WASHINGTON -- "I," said the president, who is inordinately fond of the first-person singular pronoun, "want to disabuse people of this notion that somehow we enjoy meddling in the private sector." He said that in March, when the government already owned 80 percent of AIG, Fannie Mae and Freddie Mac. "When a difficult decision has to be made on matters like where to open a new plant or what type of new car to make, the new GM, not the United States government, will make that decision." But the government is GM's largest shareholder, customer, tax collector, regulator, partner in determining employees' compensation, protector of dealers and pension guarantor. GM's other large owner, the United Auto Workers, is increasingly a government dependant.
Yet Steve Rattner and Ron Bloom, two of the president's fixers of Detroit, recently wrote in USA Today that government "will play no role" in running GM. They were not under oath.
"What we are not doing -- what I have no interest in doing -- is running GM," says the president who, when not firing GM's CEO, purging its board of directors and picking new members, is designing new products (imposing fuel economy requirements that will control size, weight, passenger capacity and safety). The president, overcoming his professed reluctance to run GM, resembles the journalist Don Marquis when, after a month on the wagon, he ordered a double martini and exclaimed: "I've conquered my goddam willpower."
Washington mandates that Detroit must build cars for which there is much less demand than Washington demands that there be. Then Washington tries to manufacture demand with a $7,500 tax credit for purchasers of the electric Chevrolet Volt, supposedly GM's salvation. So, GM is to be saved by a product people will not buy without a cash incentive larger than the income tax paid by 83.4 percent of America's families.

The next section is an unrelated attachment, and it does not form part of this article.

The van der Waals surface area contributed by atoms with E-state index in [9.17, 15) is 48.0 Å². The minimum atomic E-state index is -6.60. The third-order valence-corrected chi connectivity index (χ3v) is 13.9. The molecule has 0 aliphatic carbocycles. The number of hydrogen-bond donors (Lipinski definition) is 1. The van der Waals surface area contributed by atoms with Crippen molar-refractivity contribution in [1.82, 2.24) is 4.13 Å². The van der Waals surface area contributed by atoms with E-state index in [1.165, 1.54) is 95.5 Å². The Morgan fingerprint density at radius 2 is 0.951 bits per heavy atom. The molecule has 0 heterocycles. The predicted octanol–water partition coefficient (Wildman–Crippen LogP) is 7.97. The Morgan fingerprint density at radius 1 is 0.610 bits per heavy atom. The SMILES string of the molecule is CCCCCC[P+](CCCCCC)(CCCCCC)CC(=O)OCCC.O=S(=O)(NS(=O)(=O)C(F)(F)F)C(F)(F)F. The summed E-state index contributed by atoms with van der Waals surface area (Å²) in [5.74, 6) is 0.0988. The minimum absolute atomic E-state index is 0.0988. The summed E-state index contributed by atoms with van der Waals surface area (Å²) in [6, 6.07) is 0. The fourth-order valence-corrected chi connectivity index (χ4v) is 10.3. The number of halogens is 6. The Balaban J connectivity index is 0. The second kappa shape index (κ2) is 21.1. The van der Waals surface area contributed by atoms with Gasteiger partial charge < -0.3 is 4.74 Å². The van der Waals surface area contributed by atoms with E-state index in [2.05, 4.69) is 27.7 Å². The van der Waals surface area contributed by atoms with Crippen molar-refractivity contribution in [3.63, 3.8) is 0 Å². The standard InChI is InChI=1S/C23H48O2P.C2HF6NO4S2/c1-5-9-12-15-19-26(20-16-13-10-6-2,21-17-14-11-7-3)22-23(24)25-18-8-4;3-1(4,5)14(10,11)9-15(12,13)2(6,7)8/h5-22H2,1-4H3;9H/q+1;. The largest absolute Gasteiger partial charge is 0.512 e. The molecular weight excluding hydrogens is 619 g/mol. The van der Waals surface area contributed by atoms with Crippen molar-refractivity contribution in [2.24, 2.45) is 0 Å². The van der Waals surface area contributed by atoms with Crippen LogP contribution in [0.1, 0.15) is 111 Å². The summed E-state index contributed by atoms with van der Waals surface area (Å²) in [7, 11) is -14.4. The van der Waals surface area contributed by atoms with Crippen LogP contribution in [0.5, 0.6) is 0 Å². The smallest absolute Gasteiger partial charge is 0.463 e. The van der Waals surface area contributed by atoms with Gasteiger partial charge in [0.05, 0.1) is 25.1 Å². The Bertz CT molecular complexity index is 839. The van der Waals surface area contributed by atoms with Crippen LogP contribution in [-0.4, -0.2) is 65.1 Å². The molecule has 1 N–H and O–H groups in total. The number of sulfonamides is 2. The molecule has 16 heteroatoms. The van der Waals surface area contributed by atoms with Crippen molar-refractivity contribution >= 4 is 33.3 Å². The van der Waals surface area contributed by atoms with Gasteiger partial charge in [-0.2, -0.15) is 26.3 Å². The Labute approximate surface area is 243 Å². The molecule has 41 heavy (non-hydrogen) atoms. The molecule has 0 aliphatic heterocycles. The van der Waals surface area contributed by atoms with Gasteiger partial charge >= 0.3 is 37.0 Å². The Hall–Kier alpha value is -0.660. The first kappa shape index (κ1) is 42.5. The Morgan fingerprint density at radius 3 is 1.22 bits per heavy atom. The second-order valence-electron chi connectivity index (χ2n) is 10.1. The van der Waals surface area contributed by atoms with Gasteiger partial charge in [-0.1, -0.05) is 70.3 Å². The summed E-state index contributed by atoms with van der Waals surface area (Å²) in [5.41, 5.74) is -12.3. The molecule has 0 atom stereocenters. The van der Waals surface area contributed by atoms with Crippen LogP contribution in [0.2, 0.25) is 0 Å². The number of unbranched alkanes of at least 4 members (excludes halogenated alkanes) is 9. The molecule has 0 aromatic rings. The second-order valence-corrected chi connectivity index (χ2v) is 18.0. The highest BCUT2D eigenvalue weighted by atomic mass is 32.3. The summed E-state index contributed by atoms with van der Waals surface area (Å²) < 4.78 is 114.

It is reasonable to assume that GM will become profitable -- if you make unreasonable assumptions about annual vehicle sales and GM's share of the market. Besides, the government that runs Amtrak (which has lost $23 billion, in today's dollars, just since 1990) vows to make GM efficient.
But one reason Amtrak runs on red ink is that legislators treat it as their toy train set, preventing it from cutting egregiously unprofitable routes. Will Congress passively accept auto plant-closing decisions? Rattner says Washington's demure vow is: "No plant decisions, no dealer decisions, no color-of-the-car decisions." He is one-third right. Last week, under the headline "Senators Blast Automakers Over Dealer Closings," The Washington Post reported, "Because the federal government is slated to own most of General Motors and 8 percent of Chrysler, some of the senators said they have a responsibility, as major shareholders do, to review company decisions."
The pressure to politicize the economy is spreading. John Sweeney, head of the AFL-CIO, and Gerald McEntee, head of the American Federation of State, County and Municipal Employees -- which is government organized as an interest group to lobby itself -- have demanded the resignation of two directors of Citigroup. Their premise is that businesses receiving direct government subventions should conform to the wishes of the president's allies.
GM is adopting new ways to lose money: Responsive to its UAW masters, GM is moving from China to America the production of some components of one Chevrolet model. Says UAW President Ron Gettelfinger, "It should be built here if it's going to be sold here." That principle, now successfully asserted, means economic autarky -- the end of international trade, and of prosperity.
The government's $50 billion -- so far -- acquisition of the shadow of GM will injure, with unfair financial advantages, the surprisingly healthy U.S. auto company, Ford. Of course, the government does not intend that injury, any more than it intended to cause protests in Mexico over the high price of corn tortillas, a result of Washington's mandate that Americans burn corn (ethanol) in their cars.
Washington's "rescue" of GM began because GM is "too big to fail," and bankruptcy is (well, was) "unthinkable." Big? GM's market capitalization, $375.8 million on Wednesday, is about the size of California Pizza Kitchen's ($340 million) -- is it too big to fail? -- and one-eleventh that of Harley-Davidson ($4.3 billion). Fail? If GM has not already failed, New Coke was a success.
The administration is determined to prop up GM as a jobs program for the UAW and Midwestern states rich in electoral votes. This frenzy will intensify as the administration's decisions deepen the debacle.